The oil spill in the Gulf of Mexico has been first and foremost a disaster for the environment as well as for those whose livelihood depends on the gulf – as I write this word comes that the “top kill” may have worked to finally put an end to this debacle.
Certainly BP’s public reputation is in terrible straits but another casualty is the reputation of the Nature Conservancy, which has embraced a working relationship with BP. See the first-rate reporting by Joe Stephens of the Washington Post, who broke this story. The Nature Conservancy-BP dustup has important lessons for all charities to bear in mind.
The simple reality is that at its core, the Nature Conservancy believes in having working relationships with corporations active in certain environmentally sensitive industries.
Yes, you can still hug a tree even if it’s covered in oil.
Readers can agree or disagree with the Nature Conservancy’s special relationship with industry, such as that with BP. However, it is not the relationship with BP but rather how the Nature Conservancy has mishandled its relationship that has caused it harm and damaged its reputation to the public and donors.
How a charity manages a major corporate donor can be of vital importance to protecting the charity’s reputation.
First, the charity should make certain that any significant donation from a corporation (say, over $25,000) is made public and information on the donation is easily available on its Web site.
The charity should make clear what the funds will be used for as well as any role the corporation may have with the charity and its work.
It is the rare corporation that is not happy to announce its good work. Also the charity should make clear if it has any relationship with the corporation such as a seat on the corporate board or outside contracts. But watch out for conflicts-of-interest — a sea of troubles.
The Nature Conservancy was viewed as less than forthcoming about the extent of its relationship with BP when it first started talking and blogging about the gulf oil spill.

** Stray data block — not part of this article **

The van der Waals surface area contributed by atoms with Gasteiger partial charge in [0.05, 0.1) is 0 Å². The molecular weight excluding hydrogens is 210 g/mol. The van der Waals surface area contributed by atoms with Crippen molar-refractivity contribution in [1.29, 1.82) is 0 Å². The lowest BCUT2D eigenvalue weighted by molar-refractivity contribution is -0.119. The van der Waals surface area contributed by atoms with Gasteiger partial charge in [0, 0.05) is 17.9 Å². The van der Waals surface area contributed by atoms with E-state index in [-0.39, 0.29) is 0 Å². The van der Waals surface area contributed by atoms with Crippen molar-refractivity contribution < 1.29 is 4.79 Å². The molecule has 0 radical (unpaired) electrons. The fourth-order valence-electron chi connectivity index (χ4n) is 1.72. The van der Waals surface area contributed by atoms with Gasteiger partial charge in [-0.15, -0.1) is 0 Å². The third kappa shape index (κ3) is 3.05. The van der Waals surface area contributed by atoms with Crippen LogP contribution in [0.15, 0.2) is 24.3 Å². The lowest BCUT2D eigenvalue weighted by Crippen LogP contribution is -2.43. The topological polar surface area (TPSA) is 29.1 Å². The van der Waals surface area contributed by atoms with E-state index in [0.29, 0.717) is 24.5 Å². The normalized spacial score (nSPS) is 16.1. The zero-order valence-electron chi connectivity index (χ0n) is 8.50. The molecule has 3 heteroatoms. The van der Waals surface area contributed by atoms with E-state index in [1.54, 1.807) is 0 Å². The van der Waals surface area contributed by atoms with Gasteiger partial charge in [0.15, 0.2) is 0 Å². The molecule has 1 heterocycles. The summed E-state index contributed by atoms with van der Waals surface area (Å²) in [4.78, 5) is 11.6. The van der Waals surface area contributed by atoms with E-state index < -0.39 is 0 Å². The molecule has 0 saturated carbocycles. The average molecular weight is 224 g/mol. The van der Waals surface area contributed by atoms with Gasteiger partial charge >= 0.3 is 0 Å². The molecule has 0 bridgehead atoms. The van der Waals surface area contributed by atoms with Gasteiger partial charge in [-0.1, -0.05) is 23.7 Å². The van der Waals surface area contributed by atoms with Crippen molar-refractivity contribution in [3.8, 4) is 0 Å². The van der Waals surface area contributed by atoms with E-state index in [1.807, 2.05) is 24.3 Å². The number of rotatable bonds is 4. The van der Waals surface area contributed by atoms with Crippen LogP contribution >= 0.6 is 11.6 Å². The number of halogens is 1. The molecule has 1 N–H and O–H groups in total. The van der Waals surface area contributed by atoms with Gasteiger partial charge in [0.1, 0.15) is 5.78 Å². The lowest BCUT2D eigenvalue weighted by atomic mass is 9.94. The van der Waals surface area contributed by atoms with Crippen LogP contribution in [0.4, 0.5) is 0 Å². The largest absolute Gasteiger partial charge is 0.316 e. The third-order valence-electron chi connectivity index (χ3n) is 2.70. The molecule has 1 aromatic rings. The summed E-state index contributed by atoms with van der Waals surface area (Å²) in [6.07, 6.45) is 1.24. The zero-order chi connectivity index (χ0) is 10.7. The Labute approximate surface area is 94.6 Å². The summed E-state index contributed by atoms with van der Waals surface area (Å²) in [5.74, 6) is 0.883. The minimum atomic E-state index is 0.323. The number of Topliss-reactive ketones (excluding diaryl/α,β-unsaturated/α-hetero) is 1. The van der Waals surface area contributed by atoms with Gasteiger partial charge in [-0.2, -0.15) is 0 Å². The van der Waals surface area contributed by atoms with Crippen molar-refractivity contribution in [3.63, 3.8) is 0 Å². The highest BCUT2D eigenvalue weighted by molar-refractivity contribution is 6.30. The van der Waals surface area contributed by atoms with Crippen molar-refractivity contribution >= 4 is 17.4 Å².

In addition, while the Nature Conservancy did have information about BP and its relationship with the company on its Web site, I understand it was not a walk in the park to find all the relevant information.
After-the-fact proclamations of innocence fall on deaf ears when it takes digging to discover the full picture — base reasons for donations and other activities are given greater credence.
Being open, transparent, and candid about the relationship with a major corporate donor from the beginning is a better place to be.
Second, depending on the size of the gift (both dollar amount and proportion of budget) and the role of the corporation with the charity (board member, adviser) the charity needs to consider the public face it is presenting with this relationship — similar to a corporation when considering a public spokesman.
This public image is particularly important if the corporation is closely identified with the charity’s own mission and goals — for example, a pharmaceutical company that produces vaccines for children and a charity devoted to the health of children.
When a charity promotes a public relationship, the public naturally views the charity as “laying hands” on the corporation — again, especially if the charity and the corporation are occupying the same field.
The charity should weigh the reputation of the corporation with which it is forging a public relationship. It should consider whether the corporation is conducting best practices and if it a good corporate steward.
Finally, when bad days happen for the corporation, the charity needs to re-evaluate its relationship and make clear that the charity’s mission and goals come first. This is not to say drop and run at the first bad news story but rather that the charity needs to have its eyes open and ask the hard questions and insist on best practices.
When a major corporate sponsor is seen as a bad actor, it can bring into question the charity’s reputation as well. The charity and its board need to respond quickly and aggressively to protect the charity’s reputation and charitable mission.
By contrast, the Nature Conservancy wore kid gloves in its handling of its relationship with BP at the beginning of the spill — to the detriment of its role as a leader in environmental issues and the consternation of many of its donors.
It is my understanding that finally — after much damage to the charity — the Nature Conservancy stated this week in a live chat on its Web site that it is revisiting its relationship with BP and the actions of BP before and after the spill. Good marks for finally making the correct decision, but TNC board and leadership shouldn’t have taken this long to arrive at the obvious.
It is perhaps easy to look at the Nature Conservancy-BP imbroglio as something that would happen only to the other fellow.
Charities commonly have special relationships with large corporate donors. Those special relationships can bring much benefit. But more attention must be paid by charities to ensure that that corporate relationship is above board, open, and transparent and is always in the best interest of the charity and its mission.